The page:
At first, when they found that they were denied passage through inhabited lands, the Hebrews avoided confrontation by prudently skirting these areas. But as they grew in strength and numbers, they began to fight those who would not allow them to pass through peaceably. As they had God on their side, they invariably won these battles, whereupon they took possession of the lands and slaughtered the inhabitants, sparing only the virgins for their own personal use. Of course, they were careful to purify the girls before using them, lest the Hebrew men be defiled. No doubt the maidens felt highly honored to be made use of by such fastidious men.
When they reached Moab, near Jericho, the King of the Moabites worried that his country would be overrun in turn, so he summoned Balaam the seer, offering him honors and rewards to put a curse on the Hebrews so that they could be driven away. After much coy hesitation—possibly designed to drive his price up—Balaam agreed to meet with the king but he made no promises, for he’d heard that the Hebrews had been blessed by a very powerful god.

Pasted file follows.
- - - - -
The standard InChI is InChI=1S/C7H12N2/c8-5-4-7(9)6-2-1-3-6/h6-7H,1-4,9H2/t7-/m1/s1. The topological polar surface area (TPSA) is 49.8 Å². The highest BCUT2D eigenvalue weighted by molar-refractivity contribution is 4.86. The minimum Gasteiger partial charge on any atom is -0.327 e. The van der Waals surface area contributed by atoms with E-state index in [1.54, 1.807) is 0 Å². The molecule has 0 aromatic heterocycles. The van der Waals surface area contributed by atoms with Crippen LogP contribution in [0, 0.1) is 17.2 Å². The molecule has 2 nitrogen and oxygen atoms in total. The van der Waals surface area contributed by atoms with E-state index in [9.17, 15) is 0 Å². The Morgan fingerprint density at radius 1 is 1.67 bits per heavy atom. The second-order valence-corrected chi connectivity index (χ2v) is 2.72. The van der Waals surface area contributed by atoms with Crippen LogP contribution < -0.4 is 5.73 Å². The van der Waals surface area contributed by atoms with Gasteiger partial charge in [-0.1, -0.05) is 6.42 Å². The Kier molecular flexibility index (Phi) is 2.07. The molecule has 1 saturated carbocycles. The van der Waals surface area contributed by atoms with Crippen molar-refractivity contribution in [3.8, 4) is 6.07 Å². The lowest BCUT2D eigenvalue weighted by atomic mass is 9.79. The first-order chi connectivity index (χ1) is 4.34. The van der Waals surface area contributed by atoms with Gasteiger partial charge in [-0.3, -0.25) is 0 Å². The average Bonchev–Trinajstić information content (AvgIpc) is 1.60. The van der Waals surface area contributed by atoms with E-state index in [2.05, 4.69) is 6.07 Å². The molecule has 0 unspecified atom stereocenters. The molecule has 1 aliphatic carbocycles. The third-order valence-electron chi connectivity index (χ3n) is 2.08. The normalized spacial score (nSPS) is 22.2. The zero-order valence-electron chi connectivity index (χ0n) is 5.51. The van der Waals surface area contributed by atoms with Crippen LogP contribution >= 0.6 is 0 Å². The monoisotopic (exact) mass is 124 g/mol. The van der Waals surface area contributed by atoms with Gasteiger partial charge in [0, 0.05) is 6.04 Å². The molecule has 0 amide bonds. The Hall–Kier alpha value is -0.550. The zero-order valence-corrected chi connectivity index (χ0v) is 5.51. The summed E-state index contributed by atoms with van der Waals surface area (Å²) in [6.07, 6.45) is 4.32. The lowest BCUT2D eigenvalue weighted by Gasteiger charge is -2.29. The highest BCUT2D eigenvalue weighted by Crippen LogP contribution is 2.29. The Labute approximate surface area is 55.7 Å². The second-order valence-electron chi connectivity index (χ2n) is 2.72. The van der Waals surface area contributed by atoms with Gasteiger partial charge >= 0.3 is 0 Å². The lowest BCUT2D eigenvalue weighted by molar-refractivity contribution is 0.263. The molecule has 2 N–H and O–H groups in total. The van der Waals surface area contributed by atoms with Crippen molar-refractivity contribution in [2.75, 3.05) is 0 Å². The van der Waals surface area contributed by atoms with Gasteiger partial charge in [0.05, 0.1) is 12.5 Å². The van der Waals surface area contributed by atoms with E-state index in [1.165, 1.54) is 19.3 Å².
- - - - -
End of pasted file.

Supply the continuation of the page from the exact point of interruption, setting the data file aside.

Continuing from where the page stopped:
Balaam climbed on his ass and set out for Moab, but the ass startled him with an assortment of uncharacteristic antics, bolting off the path, squashing up against a wall—crushing Balaam’s foot in the process—and most inconveniently falling down flat on the ground under him.
Balaam’s beatings elicited an unexpected response from the ass. “Hey, don’t blame me! An angel made me do it,” she said.
“An angel,” scoffed Balaam. “I doubt it.” Read the rest of this entry »
“I awake full of you. Your image and the memory of last night’s intoxicating pleasures has left no rest to my senses.”
Napoléon Bonaparte will be remembered as one of history’s greatest generals; yet the one victory that seemed always to elude him was the battle for the affections of his own wife.